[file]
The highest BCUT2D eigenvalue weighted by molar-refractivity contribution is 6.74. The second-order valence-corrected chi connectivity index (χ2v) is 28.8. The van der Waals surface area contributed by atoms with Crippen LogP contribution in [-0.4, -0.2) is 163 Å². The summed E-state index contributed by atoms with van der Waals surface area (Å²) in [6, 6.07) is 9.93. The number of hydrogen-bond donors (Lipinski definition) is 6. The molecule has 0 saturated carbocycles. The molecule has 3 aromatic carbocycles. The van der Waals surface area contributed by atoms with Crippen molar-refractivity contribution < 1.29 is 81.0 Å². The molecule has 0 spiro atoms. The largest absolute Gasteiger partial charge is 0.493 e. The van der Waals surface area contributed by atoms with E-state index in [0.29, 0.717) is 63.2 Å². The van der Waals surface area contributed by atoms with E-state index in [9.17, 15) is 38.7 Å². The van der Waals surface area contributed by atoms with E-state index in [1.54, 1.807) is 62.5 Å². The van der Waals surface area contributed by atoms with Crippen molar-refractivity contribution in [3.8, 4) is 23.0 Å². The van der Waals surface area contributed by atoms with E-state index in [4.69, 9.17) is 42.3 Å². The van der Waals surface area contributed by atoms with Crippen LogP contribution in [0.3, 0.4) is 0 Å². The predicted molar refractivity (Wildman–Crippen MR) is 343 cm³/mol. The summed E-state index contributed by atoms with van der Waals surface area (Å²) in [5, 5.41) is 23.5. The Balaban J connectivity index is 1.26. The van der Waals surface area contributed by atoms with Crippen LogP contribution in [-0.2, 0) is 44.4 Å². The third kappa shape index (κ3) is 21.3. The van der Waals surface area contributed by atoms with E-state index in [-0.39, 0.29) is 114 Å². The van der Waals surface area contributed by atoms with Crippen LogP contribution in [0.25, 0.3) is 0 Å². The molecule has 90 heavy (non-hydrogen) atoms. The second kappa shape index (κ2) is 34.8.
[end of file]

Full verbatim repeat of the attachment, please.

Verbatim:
The highest BCUT2D eigenvalue weighted by molar-refractivity contribution is 6.74. The second-order valence-corrected chi connectivity index (χ2v) is 28.8. The van der Waals surface area contributed by atoms with Crippen LogP contribution in [-0.4, -0.2) is 163 Å². The summed E-state index contributed by atoms with van der Waals surface area (Å²) in [6, 6.07) is 9.93. The number of hydrogen-bond donors (Lipinski definition) is 6. The molecule has 0 saturated carbocycles. The molecule has 3 aromatic carbocycles. The van der Waals surface area contributed by atoms with Crippen molar-refractivity contribution < 1.29 is 81.0 Å². The molecule has 0 spiro atoms. The largest absolute Gasteiger partial charge is 0.493 e. The van der Waals surface area contributed by atoms with E-state index in [0.29, 0.717) is 63.2 Å². The van der Waals surface area contributed by atoms with E-state index in [9.17, 15) is 38.7 Å². The van der Waals surface area contributed by atoms with E-state index in [1.54, 1.807) is 62.5 Å². The van der Waals surface area contributed by atoms with Crippen molar-refractivity contribution in [3.8, 4) is 23.0 Å². The van der Waals surface area contributed by atoms with E-state index in [4.69, 9.17) is 42.3 Å². The van der Waals surface area contributed by atoms with Crippen LogP contribution in [0.3, 0.4) is 0 Å². The predicted molar refractivity (Wildman–Crippen MR) is 343 cm³/mol. The summed E-state index contributed by atoms with van der Waals surface area (Å²) in [5, 5.41) is 23.5. The Balaban J connectivity index is 1.26. The van der Waals surface area contributed by atoms with Crippen LogP contribution in [-0.2, 0) is 44.4 Å². The third kappa shape index (κ3) is 21.3. The van der Waals surface area contributed by atoms with E-state index in [-0.39, 0.29) is 114 Å². The van der Waals surface area contributed by atoms with Crippen LogP contribution in [0.25, 0.3) is 0 Å². The molecule has 90 heavy (non-hydrogen) atoms. The second kappa shape index (κ2) is 34.8.